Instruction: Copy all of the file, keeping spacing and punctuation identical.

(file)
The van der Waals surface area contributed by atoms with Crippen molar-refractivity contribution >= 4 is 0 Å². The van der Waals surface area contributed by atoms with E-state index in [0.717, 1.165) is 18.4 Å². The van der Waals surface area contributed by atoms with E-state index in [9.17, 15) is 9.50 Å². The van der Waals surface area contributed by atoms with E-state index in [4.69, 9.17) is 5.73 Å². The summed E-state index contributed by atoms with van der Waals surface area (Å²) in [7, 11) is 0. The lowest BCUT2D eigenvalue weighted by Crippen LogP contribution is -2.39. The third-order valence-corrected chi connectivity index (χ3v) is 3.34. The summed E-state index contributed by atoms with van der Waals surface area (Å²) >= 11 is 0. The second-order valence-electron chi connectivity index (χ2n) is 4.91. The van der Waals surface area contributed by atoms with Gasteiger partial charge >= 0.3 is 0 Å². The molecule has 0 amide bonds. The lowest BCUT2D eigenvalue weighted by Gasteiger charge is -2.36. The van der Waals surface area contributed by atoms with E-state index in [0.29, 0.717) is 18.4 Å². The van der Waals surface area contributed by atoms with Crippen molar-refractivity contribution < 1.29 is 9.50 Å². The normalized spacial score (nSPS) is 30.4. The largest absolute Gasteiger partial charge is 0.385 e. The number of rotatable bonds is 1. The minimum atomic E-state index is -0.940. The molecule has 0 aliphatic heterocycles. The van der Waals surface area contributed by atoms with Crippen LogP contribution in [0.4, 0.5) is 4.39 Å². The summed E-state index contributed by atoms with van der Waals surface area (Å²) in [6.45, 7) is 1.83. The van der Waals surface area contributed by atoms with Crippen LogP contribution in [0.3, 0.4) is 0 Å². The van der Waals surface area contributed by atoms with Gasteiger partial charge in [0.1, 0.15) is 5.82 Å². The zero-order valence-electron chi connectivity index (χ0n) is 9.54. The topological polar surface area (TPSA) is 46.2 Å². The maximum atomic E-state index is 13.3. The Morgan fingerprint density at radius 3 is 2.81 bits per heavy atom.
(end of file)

The van der Waals surface area contributed by atoms with Crippen molar-refractivity contribution >= 4 is 0 Å². The van der Waals surface area contributed by atoms with E-state index in [0.717, 1.165) is 18.4 Å². The van der Waals surface area contributed by atoms with E-state index in [9.17, 15) is 9.50 Å². The van der Waals surface area contributed by atoms with E-state index in [4.69, 9.17) is 5.73 Å². The summed E-state index contributed by atoms with van der Waals surface area (Å²) in [7, 11) is 0. The lowest BCUT2D eigenvalue weighted by Crippen LogP contribution is -2.39. The third-order valence-corrected chi connectivity index (χ3v) is 3.34. The summed E-state index contributed by atoms with van der Waals surface area (Å²) >= 11 is 0. The second-order valence-electron chi connectivity index (χ2n) is 4.91. The van der Waals surface area contributed by atoms with Gasteiger partial charge >= 0.3 is 0 Å². The molecule has 0 amide bonds. The lowest BCUT2D eigenvalue weighted by Gasteiger charge is -2.36. The van der Waals surface area contributed by atoms with E-state index in [0.29, 0.717) is 18.4 Å². The van der Waals surface area contributed by atoms with Crippen molar-refractivity contribution < 1.29 is 9.50 Å². The normalized spacial score (nSPS) is 30.4. The largest absolute Gasteiger partial charge is 0.385 e. The number of rotatable bonds is 1. The minimum atomic E-state index is -0.940. The molecule has 0 aliphatic heterocycles. The van der Waals surface area contributed by atoms with Crippen LogP contribution in [0.4, 0.5) is 4.39 Å². The summed E-state index contributed by atoms with van der Waals surface area (Å²) in [6.45, 7) is 1.83. The van der Waals surface area contributed by atoms with Crippen LogP contribution in [0.3, 0.4) is 0 Å². The van der Waals surface area contributed by atoms with Gasteiger partial charge in [0.1, 0.15) is 5.82 Å². The zero-order valence-electron chi connectivity index (χ0n) is 9.54. The topological polar surface area (TPSA) is 46.2 Å². The maximum atomic E-state index is 13.3. The Morgan fingerprint density at radius 3 is 2.81 bits per heavy atom.